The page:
A few seconds after Eddie left the room, the door to the office banged open. Battaglia loomed in the doorway, his husky body filling the narrow space. He wore a look of purpose and his store’s trademark bright green jumpsuit, the cheerful color at odds with the open box cutter clutched in his furry-knuckled fist.

“Hey!” Instinctively, I leapt from my seat, the metal chair falling over behind me and clanging to the floor.

Battaglia lunged at me. My heart whirled in my chest. There was no time to pull my gun. The best I could do was throw out my right arm to deflect his attempt to plunge the blade into my jugular. The sharp blade slid across my forearm, just above my wrist, but with so much adrenaline rocketing through my system, I felt no immediate pain. If not for the blood seeping through the sleeve of my navy nylon raid jacket, I wouldn’t have even known I’d been cut. Underneath was my favorite pink silk blouse, a coup of a find on the clearance rack at Neiman Marcus Last Call, now sliced open, the blood-soaked material gaping to reveal a short but deep gash.

My jaw clamped tighter than a chastity belt on a pubescent princess. This jerk was going down.

My block had knocked him to the side. Taking advantage of our relative positioning, I threw a roundhouse kick to Battaglia’s stomach, my steel-toed cherry-red Doc Martens sinking into his soft paunch. The shoes were the perfect combination of utility and style, another great find at a two-for-one sale at the Galleria.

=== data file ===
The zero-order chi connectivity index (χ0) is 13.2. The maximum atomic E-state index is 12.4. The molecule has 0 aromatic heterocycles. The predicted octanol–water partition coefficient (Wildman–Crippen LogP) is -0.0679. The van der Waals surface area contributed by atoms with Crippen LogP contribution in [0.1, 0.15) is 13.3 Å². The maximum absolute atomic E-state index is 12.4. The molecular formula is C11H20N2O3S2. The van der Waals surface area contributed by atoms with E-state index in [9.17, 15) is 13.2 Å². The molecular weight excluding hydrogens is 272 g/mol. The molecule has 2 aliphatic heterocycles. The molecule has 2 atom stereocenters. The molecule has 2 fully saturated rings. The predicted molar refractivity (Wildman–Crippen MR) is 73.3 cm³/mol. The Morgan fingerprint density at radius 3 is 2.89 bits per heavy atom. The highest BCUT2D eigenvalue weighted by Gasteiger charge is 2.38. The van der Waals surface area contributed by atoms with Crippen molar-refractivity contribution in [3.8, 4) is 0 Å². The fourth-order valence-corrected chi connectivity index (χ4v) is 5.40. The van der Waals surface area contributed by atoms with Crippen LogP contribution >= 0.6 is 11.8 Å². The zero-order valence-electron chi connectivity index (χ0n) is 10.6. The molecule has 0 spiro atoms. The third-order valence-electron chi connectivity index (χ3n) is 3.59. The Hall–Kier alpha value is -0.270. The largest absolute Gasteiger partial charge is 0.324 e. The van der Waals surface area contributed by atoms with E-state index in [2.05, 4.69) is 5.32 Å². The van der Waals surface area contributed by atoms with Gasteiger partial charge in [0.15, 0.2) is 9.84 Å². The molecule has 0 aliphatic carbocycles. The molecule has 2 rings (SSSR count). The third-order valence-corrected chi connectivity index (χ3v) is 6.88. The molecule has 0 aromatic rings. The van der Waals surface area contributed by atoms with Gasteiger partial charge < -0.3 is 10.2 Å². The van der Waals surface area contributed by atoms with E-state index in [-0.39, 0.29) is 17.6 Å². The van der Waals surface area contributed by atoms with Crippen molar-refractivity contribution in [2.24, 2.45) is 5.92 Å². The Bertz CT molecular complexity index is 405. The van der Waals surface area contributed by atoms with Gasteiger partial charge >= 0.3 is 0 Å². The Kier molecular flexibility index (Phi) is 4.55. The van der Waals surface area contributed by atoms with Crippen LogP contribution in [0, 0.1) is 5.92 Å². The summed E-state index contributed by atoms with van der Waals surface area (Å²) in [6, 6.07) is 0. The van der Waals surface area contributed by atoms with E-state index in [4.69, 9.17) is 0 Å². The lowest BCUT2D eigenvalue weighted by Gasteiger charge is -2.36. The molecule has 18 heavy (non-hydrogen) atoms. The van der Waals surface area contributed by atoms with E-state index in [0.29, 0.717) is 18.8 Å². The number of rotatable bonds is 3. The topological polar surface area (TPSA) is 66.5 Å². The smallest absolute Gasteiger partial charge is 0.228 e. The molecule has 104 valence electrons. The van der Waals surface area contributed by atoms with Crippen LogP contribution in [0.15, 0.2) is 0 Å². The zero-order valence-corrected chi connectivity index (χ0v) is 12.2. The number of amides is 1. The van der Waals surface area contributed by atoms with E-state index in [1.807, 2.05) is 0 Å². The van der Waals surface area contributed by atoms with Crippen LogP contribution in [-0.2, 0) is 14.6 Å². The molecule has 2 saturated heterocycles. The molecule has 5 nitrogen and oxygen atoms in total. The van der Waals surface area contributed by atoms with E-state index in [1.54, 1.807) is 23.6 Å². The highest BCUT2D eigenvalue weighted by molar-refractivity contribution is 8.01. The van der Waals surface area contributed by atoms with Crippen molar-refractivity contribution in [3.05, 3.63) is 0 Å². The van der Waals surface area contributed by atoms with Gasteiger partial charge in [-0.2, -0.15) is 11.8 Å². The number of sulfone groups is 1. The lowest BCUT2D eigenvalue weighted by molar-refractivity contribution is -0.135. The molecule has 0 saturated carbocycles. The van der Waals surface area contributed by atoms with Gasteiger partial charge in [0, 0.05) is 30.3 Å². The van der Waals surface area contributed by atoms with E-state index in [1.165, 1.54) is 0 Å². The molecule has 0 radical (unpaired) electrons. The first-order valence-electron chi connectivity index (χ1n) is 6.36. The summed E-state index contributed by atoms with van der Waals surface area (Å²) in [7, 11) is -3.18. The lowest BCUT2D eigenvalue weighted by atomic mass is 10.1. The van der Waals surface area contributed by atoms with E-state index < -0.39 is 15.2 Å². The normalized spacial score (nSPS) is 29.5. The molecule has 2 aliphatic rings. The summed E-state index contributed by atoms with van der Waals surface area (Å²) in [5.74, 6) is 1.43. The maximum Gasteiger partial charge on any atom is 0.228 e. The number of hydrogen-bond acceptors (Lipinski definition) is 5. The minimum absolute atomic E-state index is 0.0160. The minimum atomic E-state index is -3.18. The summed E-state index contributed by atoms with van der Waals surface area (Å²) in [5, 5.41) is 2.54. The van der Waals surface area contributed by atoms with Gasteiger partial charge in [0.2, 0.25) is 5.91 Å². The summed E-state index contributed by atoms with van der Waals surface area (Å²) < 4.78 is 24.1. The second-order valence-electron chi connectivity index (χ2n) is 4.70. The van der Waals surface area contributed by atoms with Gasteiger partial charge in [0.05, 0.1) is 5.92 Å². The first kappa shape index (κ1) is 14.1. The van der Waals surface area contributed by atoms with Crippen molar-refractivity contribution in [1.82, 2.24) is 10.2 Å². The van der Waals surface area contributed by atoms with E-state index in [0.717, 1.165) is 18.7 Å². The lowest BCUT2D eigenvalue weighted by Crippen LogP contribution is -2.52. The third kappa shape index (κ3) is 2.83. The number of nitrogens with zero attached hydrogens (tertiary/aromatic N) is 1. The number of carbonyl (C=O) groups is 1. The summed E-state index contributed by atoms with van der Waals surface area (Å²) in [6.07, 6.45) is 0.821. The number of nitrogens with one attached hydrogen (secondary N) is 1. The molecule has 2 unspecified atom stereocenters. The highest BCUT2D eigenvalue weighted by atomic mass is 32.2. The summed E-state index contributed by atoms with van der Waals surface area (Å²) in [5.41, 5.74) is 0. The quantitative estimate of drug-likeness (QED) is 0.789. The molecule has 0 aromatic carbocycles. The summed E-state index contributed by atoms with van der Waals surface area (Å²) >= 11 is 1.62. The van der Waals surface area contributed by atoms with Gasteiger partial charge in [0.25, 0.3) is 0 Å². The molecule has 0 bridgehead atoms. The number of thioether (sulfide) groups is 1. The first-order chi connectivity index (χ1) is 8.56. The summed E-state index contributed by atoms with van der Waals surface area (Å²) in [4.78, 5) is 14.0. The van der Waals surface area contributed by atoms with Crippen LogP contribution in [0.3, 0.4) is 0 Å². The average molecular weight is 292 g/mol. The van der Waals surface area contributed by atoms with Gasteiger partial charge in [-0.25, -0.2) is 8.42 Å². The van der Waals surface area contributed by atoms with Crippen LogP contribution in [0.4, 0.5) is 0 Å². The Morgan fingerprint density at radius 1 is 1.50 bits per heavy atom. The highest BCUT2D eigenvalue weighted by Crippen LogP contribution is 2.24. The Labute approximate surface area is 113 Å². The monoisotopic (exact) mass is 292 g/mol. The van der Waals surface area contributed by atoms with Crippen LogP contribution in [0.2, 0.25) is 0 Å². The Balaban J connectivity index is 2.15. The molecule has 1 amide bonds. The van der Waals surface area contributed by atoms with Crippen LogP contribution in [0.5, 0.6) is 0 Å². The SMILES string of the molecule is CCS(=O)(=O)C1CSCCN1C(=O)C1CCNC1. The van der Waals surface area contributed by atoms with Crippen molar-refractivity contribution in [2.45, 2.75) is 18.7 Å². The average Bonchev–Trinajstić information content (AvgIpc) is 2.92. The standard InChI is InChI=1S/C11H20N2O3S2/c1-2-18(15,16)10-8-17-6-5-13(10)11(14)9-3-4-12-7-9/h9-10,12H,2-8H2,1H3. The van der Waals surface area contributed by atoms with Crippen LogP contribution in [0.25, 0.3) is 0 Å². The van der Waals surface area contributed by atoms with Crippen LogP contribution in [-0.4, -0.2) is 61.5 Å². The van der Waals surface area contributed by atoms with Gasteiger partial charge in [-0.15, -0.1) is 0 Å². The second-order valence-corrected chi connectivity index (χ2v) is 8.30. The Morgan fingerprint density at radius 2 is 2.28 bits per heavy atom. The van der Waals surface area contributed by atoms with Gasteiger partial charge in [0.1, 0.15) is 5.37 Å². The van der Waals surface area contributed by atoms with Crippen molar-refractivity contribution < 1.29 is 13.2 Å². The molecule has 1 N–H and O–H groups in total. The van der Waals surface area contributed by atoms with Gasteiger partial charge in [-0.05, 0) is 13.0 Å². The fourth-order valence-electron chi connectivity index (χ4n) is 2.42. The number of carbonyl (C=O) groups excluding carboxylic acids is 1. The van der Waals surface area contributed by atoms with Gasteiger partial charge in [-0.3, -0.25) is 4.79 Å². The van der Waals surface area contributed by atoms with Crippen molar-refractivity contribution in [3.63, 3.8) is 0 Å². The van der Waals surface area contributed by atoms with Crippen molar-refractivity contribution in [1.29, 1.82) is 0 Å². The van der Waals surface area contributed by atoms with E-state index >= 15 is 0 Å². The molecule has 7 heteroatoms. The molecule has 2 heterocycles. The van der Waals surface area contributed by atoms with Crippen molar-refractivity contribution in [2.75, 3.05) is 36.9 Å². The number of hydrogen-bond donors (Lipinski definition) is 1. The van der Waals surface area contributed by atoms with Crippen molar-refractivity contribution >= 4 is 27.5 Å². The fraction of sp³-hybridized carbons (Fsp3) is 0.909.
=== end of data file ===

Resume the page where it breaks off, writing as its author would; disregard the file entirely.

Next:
The kick didn’t take the beer-bellied bastard out of commission, but at least it sent him backwards a few feet, putting a little more distance between us. A look of surprise flashed across Battaglia’s face as he stumbled backward. He clearly hadn’t expected a skinny, five-foot-two-inch bookish woman to put up such a fierce fight.


He regained his footing just as I yanked my Glock from my hip holster. I pointed the gun at his face, a couple drops of blood running down my arm and dropping to the scuffed gray tile floor. “Put the box cutter down.”

He stiffened, his face turning purple with fury. “Shit. IRS agents carry guns now?”

Although people were familiar with tax auditors, the concept of a Special Agent–a tax cop–eluded most. But we’d been busting tax cheats for decades. Heck, when no other law enforcement agency could get a charge to stick, we were the ones to finally bring down Al Capone. And if we could nab a tough guy like Capone, this pudgy twerp didn’t stand a chance.

By our best estimate, Battaglia had cheated the federal government and honest Americans out of at least eighty grand and didn’t seem too happy when Eddie and I’d shown up to collect. Now, with my partner on a potty break, Battaglia was treating me like I was a shrimp and he was a chef at Benihana.

The mad man sneered at me, revealing teeth yellowed by age and excessive soda consumption. He waved the blade in the air. “If you shoot me, you better shoot to kill. ‘Cause if you don’t, I’m gonna carve you like a pumpkin.”

My gunmetal gray-blue eyes bore into Battaglia’s. “Daddy had a strict rule about firearms. Anything we killed we had to eat. No amount of barbecue sauce would make a hairy guy like you palatable.